Across the United States, tens of millions of residents have been arrested for violating marijuana laws. In 2010 alone, there were 853,838 arrests. Remarkably, more than half of all drug-related arrests that year involved marijuana alone. The prohibition of marijuana and the “War on Drugs” more generally has had a profound effect on U.S. crime and law enforcement policy to this day. The Drug Policy Alliance notes that over 700,000 Americans were arrested or cited for violating marijuana laws in 2014, 88 percent of which were for possession only.
A lawsuit brought against the U.S. government by Timothy Leary (a famed advocate for psychedelic drugs) challenged the constitutionality of the Marihuana Tax Act, the Supreme Court unanimously struck down the law in 1969 because it required self-incrimination and violated the Fifth Amendment as a result. Congress formally repealed that same law a year later, but simultaneously passed the Controlled Substances Act to ensure that marijuana remain illegal.
The stigma behind being a “stoner” is part of our ongoing, shame-based, cultural belief system labeled upon cannabis users by non-users. Saying phrases such as "he's just a forgetful stoner" or "low life potheads”, perpetuates a negative connotation, which makes it difficult for scientists to release accurate results to mainstream media and have the general public believe it. Cannabis is not at all legitimately represented in eyes of our government; as seen in propaganda such as, “Reefer Madness” in 1936. Restrictions on cannabis laws first date back to thirty years before that film was even released. This means the mindset of people living in 1906 were the ones that determined our current status of cannabis legalization within federal jurisdictions.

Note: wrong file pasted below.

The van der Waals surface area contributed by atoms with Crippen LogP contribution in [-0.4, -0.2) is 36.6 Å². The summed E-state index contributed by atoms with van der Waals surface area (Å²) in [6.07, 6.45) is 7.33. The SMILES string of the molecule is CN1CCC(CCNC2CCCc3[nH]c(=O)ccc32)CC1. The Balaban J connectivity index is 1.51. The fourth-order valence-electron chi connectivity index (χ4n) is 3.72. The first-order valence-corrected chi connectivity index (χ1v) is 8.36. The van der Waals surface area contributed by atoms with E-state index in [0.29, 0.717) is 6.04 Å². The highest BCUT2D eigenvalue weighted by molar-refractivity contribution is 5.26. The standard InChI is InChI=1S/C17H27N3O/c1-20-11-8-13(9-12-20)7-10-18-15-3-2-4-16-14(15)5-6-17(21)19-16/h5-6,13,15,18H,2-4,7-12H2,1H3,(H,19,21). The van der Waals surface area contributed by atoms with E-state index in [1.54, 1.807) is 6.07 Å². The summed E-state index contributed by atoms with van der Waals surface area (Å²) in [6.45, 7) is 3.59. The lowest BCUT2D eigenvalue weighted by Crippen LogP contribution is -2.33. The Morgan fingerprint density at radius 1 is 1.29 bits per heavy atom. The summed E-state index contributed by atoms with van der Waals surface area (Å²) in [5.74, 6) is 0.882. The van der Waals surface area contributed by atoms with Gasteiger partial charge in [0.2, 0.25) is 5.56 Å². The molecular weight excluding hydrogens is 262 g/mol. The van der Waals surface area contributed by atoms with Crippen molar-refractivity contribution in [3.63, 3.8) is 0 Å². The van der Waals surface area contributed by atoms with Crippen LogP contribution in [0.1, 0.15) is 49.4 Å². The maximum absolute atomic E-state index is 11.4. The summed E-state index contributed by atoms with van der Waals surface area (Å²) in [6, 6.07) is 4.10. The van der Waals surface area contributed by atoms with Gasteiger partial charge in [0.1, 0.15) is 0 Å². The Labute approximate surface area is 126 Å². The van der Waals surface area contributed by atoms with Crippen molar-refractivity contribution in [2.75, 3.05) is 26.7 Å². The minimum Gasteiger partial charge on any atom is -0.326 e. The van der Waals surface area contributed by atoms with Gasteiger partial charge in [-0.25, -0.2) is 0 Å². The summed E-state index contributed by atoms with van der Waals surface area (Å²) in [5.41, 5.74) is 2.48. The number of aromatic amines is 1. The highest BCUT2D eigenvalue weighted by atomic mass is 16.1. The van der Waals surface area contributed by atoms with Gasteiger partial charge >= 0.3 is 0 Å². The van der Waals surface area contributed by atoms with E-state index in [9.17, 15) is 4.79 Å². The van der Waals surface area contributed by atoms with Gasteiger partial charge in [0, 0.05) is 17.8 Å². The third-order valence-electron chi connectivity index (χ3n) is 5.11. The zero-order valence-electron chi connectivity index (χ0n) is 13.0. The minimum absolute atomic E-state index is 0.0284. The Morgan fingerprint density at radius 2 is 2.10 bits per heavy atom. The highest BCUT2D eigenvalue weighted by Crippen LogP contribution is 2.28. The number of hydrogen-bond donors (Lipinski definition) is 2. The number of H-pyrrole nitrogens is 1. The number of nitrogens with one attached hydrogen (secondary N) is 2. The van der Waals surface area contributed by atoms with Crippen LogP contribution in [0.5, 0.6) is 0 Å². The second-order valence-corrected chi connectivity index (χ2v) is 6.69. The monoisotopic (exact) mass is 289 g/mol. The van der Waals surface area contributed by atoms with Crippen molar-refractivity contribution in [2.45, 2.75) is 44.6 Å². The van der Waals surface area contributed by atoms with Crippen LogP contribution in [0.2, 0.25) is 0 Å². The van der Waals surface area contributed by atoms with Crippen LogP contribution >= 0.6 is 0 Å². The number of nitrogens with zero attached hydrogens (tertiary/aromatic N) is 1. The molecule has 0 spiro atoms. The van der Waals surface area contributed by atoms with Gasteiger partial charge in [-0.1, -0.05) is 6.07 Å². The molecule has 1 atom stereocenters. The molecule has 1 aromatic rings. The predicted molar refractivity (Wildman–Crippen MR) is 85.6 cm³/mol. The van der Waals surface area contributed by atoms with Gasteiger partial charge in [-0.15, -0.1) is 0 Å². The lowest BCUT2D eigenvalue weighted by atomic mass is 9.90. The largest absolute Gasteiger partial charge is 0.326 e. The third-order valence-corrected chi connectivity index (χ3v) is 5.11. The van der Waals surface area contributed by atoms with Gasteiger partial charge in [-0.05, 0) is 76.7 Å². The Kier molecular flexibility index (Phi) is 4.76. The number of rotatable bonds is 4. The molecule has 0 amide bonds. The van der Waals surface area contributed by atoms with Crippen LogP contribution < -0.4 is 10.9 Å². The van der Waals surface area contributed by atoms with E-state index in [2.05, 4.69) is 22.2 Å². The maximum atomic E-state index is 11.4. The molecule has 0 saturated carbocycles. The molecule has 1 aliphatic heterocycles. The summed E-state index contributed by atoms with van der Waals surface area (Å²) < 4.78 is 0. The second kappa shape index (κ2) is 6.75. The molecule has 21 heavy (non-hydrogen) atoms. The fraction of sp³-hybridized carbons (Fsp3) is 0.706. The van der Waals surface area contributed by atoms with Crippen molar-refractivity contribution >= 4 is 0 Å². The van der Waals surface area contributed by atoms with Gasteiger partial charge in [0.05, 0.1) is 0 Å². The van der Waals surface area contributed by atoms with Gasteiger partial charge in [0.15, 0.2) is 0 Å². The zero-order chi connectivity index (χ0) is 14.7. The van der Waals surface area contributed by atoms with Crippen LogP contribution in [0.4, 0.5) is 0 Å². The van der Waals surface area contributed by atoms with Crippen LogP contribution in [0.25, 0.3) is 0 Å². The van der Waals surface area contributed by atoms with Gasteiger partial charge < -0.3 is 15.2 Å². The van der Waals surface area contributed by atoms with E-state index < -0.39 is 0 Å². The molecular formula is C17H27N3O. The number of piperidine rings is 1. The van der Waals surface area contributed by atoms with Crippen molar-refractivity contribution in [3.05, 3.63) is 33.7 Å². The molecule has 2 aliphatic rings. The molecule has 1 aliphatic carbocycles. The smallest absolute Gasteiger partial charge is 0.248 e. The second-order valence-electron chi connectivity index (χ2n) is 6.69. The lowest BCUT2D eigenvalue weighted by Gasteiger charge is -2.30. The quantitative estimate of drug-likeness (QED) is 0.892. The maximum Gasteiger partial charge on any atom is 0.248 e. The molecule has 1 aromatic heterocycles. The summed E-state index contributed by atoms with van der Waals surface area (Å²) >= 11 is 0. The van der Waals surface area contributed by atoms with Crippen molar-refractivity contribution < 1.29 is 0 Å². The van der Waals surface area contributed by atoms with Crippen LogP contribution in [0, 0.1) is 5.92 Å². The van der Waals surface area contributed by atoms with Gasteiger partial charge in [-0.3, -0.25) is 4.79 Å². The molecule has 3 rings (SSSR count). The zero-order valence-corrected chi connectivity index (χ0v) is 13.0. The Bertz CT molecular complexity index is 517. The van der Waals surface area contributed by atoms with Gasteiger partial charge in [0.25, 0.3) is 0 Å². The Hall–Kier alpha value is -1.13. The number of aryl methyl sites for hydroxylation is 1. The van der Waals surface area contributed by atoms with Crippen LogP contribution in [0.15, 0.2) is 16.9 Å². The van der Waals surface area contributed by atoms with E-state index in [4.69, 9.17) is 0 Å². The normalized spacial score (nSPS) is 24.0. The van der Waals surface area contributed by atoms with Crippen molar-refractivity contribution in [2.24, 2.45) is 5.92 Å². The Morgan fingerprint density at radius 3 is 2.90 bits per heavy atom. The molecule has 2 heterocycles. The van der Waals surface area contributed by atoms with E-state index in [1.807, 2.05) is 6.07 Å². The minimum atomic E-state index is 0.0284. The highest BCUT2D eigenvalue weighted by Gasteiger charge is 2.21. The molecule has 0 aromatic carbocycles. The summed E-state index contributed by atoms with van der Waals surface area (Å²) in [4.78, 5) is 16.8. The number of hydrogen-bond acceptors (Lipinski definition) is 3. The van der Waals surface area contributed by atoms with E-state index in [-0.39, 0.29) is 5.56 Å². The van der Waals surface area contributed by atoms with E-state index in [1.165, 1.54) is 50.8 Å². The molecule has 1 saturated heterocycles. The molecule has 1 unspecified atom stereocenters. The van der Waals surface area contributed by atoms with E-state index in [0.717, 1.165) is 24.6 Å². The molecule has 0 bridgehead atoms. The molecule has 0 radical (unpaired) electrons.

What was happening in 1906? The vacuum cleaner, tea bags, and electric washing machines were invented, Berlin adapted the first universal distress signal of S.O.S. and the cannabis plant was deemed poisonous.